When I was growing up in the 70s and 80s, I genuinely believed that humanity was never going to make it to the year 2000. It was so obvious that we were going to annihilate ourselves with nuclear weapons, it hardly seemed to make any sense to dream of a life, have a family or make any plans if I was going to die before I was 30. Then the wall came down and everything changed; the future opened up before me. It’s been amazing to spend nearly three decades free of that fear, and to see young people growing up around me who have never felt oppressed by the scary future.
But in those years, something else has happened. In Western societies freed from the Cold War, and in increasingly globalised markets, absolutely everything has been seized on and exploited by capital. We can have everything new and shiny, and cheap – so cheap! No need to dally here for long – so much has already been written by better-informed people than me about the impact of these processes. But I think we can see that in the past decade, a fashion for handicrafts (both participating in crafts and buying handmade products) and even more for the ‘Industrial’ interior, which values old, battered objects that speak of work with the hands and import ‘authenticity’ and history into the home, have been part of the response to this bright and shiny world of the new and mass-produced.
It extends into all areas of our culture – look at an old episode of Top of the Pops and the naivety and crudity of the production will seem laughable. The alpha-example for me was walking into Topshop a couple of years ago and seeing denim cut-offs for £25. Who in almighty hell buys such a thing? That’s hours of minimum-wage labour for a teenager, for something that should essentially be ‘free’ – a by-product of the jeans you’ve already had for years, that you just chop the legs off of. Quite apart from all the problems of over-production, labour rights in developing countries and pollution by the garment industry, it bespeaks quite another issue: dependency. If we are dependent upon shops and industry to supply our needs, they have an immense power over our lives.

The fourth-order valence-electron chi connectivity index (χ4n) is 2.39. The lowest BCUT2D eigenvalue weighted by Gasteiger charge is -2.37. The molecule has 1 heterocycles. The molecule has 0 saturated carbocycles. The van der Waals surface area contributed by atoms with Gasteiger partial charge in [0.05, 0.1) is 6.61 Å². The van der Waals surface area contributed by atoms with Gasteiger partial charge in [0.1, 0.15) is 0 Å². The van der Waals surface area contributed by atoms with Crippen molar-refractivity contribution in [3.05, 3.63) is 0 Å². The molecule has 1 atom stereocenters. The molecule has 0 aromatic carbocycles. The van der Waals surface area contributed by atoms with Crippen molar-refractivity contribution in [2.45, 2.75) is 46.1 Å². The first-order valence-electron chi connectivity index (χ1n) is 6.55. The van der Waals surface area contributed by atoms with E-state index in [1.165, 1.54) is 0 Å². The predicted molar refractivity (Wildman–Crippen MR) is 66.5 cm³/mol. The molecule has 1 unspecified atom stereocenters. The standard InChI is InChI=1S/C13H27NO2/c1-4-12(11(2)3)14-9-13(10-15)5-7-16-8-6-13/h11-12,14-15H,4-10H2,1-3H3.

Recently I heard Jay Brave talking about his veganism as a political issue, how if you could grow your own food you became instantly free of a whole industry. I found this very inspiring. I’m no longer convinced that there will be a post-apocalypse to deal with, or even that capitalism will crash and burn, although either of those may manifest in some form, but I do increasingly want to detach from a system that is rotten to the core. Not all of us can, or want, to live off-grid in an adobe house and weave all our own yoghurt. But we can all start to become more self-sufficient through handicrafts and gardening, by sharing large items like lawnmowers instead of buying them individually, and by re-using or donating old things. Simple acts like cutting up your own jeans, painting an old chest of drawers or growing some salad on the windowsill are small acts of revolution. If you can learn survival skills like camping, lighting a fire, making a stone tool or a basket, so much the better; you will feel even more free and less dependent on a system that only views you as a consumer, a cash cow.
I also get an enormous sense of satisfaction looking around and knowing that I made, or upcycled, or modified, or embellished the things that I use and wear. Making things is good for our physical and mental health, it’s calming, satisfying and fun. I hope this year to spend the summer living off-gird, eating mostly home-grown food, learning all sorts of new skills that will make me feel more secure in this uncertain world, more self-sufficient and more capable.